Wednesday May 18, 2011

Combining SOA and WCM

A good friend of mine was in town this week to visit one of his clients.  When we got together for dinner (and, yes, drinks) one of the topics (inevitably) was architecture.  Lately he has been working with some very large international companies re-architecting their public web sites to flexibly deliver localized content.  The solution was to combine Service-Oriented Architecture with Web Content Management.

In a nutshell, the architecture includes a web front end that is composed from portlets where each portlet requests content from WCM system(s) using WSRP.  The front end is de-coupled from the WCM systems via a service bus where the service bus is responsible for routing the content request to the appropriate WCM system.  (I’m using the term “service bus” here in the most generic sense, not to denote a specific product.  My friend prefers the term “service fabric”.)

This has an obvious advantage for localized content.  The service bus routes the request to the correct WCM system based on the chosen local.  This allows each division, country, or geography to manage its own content yet the corporate web presence is still unified.

Another advantage my friend pointed out is that this architecture simplifies previewing of new or modified content.  The service bus can route content requests to a staging WCM system for users that are responsible for reviewing new or modified content.  The new/modified content can be viewed directly in the production web site before being “published”.

It figures that I’d have this conversation *after* writing the ORA User Interaction document (a part of ITSO).  Nonetheless the ORA User Interaction document does cover these topics albeit not this specific usage.  This architecture is a specific example of what is denoted generically as “federation” (e.g. section 4.2.3) in the document.

Tuesday May 17, 2011

It's not the Journey, It's the Endpoints


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Incremental Progress in (EA) Strategy Execution

I hate watching sports. Period. Except curling where I am confused yet fascinated all at the same time. Despite my aversion, I can still see lessons for EAs and those executing strategy. So here goes...

Consider soccer and (American) football. In soccer, patterns and plays are improvised and executed very quickly. Goals are scored when you put the ball in the other team's goal. You run until you score, get hurt, or just pass out. That's about it. In football, plays are thought out, deliberated by an overstaffed sideline, and then executed. Incremental progress is measured in yards and downs. At some point, someone either kicks a field goal (3 pts) or moves the ball into the end zone (6 pts). The game moves slower and more deliberately than soccer. This is where I see the lesson.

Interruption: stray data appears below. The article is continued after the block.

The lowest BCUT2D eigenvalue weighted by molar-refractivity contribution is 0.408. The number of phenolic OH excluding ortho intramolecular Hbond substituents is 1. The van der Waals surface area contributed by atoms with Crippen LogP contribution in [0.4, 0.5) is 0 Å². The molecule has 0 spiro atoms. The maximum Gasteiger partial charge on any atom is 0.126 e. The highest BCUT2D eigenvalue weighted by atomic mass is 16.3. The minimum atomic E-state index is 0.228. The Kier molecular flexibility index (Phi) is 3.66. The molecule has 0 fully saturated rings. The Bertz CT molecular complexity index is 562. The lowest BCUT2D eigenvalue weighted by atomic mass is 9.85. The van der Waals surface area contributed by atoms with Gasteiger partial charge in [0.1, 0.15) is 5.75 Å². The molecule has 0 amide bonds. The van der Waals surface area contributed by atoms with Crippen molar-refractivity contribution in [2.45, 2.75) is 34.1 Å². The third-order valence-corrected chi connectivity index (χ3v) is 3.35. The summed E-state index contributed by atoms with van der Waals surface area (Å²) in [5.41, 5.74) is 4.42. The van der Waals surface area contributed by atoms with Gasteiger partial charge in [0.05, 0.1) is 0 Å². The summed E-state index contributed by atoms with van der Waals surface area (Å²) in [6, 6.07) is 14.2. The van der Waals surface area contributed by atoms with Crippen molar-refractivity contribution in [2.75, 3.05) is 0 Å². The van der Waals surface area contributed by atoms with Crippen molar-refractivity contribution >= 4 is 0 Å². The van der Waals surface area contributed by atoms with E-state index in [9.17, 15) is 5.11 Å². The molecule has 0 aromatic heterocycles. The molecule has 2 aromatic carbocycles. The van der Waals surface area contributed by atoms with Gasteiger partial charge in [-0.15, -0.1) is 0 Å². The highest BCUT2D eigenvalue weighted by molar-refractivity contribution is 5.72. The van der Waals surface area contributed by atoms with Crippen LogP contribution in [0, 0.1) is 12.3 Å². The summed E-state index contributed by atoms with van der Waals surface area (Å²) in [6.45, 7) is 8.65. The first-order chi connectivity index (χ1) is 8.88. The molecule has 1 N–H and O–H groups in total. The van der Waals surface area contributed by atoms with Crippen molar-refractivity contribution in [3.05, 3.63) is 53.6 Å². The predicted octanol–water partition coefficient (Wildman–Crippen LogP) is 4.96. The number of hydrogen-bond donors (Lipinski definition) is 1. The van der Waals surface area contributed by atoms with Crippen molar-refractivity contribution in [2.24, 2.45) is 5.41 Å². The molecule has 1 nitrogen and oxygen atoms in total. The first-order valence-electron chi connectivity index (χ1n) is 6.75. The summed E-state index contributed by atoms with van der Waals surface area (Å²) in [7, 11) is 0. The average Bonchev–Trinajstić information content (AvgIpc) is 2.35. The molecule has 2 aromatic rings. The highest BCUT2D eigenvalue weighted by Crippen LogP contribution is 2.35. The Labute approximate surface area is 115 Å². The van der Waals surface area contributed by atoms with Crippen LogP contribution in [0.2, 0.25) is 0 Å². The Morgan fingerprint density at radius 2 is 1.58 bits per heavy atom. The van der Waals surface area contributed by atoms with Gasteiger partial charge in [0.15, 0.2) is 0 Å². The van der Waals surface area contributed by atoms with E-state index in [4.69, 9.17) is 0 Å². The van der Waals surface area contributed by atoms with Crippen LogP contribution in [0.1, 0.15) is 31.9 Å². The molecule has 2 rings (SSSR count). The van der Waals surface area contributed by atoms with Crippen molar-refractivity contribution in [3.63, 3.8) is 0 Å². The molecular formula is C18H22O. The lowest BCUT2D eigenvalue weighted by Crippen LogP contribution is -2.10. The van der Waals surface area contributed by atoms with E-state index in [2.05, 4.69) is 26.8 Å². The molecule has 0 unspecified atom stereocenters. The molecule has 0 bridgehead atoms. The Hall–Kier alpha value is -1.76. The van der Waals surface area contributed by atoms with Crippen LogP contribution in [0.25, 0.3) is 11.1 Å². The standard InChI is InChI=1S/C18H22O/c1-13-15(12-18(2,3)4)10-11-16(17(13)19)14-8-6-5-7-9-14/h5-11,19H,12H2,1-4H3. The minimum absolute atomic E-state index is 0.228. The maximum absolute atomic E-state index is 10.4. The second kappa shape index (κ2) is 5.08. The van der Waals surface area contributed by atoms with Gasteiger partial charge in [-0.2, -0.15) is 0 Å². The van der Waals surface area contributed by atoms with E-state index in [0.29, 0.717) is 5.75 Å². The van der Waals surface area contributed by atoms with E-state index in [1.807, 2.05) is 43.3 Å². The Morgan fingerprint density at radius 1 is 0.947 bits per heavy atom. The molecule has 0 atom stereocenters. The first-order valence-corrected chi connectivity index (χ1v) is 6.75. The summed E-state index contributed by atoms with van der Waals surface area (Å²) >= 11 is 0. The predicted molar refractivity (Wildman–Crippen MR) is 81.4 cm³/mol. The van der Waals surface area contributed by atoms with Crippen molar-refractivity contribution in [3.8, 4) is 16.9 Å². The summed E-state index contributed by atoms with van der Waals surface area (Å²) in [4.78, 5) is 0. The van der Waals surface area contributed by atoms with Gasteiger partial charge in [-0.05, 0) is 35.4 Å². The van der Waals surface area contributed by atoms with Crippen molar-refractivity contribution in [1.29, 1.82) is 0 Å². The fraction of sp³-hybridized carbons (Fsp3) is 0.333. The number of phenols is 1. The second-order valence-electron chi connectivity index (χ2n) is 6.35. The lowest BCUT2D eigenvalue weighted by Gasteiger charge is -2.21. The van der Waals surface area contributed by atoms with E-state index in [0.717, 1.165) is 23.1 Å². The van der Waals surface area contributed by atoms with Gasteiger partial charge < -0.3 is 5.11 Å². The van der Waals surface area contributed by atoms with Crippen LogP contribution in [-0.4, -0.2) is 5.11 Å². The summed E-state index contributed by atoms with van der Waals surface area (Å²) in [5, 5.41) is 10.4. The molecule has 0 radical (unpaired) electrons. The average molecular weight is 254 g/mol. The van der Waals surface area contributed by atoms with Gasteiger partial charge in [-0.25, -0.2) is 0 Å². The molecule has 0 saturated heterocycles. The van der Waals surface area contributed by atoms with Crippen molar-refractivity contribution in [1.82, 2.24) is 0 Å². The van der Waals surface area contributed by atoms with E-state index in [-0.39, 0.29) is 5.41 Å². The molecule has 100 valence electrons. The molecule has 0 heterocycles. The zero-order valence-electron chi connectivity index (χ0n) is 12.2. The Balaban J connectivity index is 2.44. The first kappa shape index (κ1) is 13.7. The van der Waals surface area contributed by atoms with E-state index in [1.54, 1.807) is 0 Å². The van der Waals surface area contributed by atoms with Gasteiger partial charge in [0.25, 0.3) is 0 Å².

Regardless of EA methodology or framework, one needs to construct some sort of roadmap for their architecture. Otherwise, all those massive architecture diagrams are nothing more than 21st century art. The roadmap articulates the various steps an organization needs to execute in order to reach a target state in the architecture. There may be multiple target states before arriving to the next "future state". And within each target state there are incremental steps. Sometimes, its baby steps, and that is OK. 

To paraphrase a previous tweet or blog post, EA (strategy execution)  is a set of executed tactics orchestrated to achieve a desired end state. EA programs should take great care to crisply define the target states and the incremental tactics used to achieve each target state. And, when those tactics or states are realized, examine closely if one is still on track and is moving forward. I always advocate the value of  "advancing 1 yard" on a project or other initiative regarding the architecture. 

Sometimes, a yard is all you can get. Take it, and keep moving.

Monday May 16, 2011

Enterprise Climatologist?

Some of us on Twitter (#entarch) were noodling around for alternative names for Enterprise Architects. Someone chimed in about using "meteorologist" and suggested "climatologist". Then I thought more about the definitions of these words and how these roles operate.

These individuals work on massive amounts of historical data and seek patterns in nature to predict weather patterns and then issue forecasts. But at this point, the best we can do is react to the coming weather. If its a tornado, we head to the SW corner of the basement. If its a hurricane, we try to get out of town (at least most do). We cannot stop a tornado or steer it in a more favorable direction. And while there are proactive measures one can take to endure a storm and bolster structures, one cannot control or shape the weather.